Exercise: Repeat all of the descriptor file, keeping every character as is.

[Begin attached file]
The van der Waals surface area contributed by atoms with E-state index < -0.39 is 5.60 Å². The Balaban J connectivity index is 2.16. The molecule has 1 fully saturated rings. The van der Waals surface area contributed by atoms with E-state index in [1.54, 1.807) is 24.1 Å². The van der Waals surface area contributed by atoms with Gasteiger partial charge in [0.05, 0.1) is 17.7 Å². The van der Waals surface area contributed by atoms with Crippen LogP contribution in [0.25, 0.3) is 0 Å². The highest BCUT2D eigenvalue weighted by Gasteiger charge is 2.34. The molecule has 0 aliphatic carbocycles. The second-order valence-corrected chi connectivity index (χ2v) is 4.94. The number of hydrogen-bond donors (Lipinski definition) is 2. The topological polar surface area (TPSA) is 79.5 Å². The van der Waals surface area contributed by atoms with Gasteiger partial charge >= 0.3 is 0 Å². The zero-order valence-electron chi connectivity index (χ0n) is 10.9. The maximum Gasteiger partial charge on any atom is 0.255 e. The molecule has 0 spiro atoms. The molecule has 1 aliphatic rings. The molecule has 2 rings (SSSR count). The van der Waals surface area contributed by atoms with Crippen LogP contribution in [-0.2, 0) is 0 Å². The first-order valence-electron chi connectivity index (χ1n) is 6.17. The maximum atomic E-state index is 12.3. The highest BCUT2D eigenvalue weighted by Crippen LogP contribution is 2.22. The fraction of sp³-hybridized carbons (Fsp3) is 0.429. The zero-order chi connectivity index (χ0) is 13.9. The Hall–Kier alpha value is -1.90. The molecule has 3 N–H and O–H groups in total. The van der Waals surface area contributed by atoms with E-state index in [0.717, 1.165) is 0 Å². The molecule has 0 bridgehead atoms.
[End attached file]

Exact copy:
The van der Waals surface area contributed by atoms with E-state index < -0.39 is 5.60 Å². The Balaban J connectivity index is 2.16. The molecule has 1 fully saturated rings. The van der Waals surface area contributed by atoms with E-state index in [1.54, 1.807) is 24.1 Å². The van der Waals surface area contributed by atoms with Gasteiger partial charge in [0.05, 0.1) is 17.7 Å². The van der Waals surface area contributed by atoms with Crippen LogP contribution in [0.25, 0.3) is 0 Å². The highest BCUT2D eigenvalue weighted by Gasteiger charge is 2.34. The molecule has 0 aliphatic carbocycles. The second-order valence-corrected chi connectivity index (χ2v) is 4.94. The number of hydrogen-bond donors (Lipinski definition) is 2. The topological polar surface area (TPSA) is 79.5 Å². The van der Waals surface area contributed by atoms with Gasteiger partial charge >= 0.3 is 0 Å². The zero-order valence-electron chi connectivity index (χ0n) is 10.9. The maximum Gasteiger partial charge on any atom is 0.255 e. The molecule has 0 spiro atoms. The molecule has 1 aliphatic rings. The molecule has 2 rings (SSSR count). The van der Waals surface area contributed by atoms with Crippen LogP contribution in [-0.2, 0) is 0 Å². The first-order valence-electron chi connectivity index (χ1n) is 6.17. The maximum atomic E-state index is 12.3. The highest BCUT2D eigenvalue weighted by Crippen LogP contribution is 2.22. The fraction of sp³-hybridized carbons (Fsp3) is 0.429. The zero-order chi connectivity index (χ0) is 13.9. The Hall–Kier alpha value is -1.90. The molecule has 3 N–H and O–H groups in total. The van der Waals surface area contributed by atoms with E-state index in [0.717, 1.165) is 0 Å². The molecule has 0 bridgehead atoms.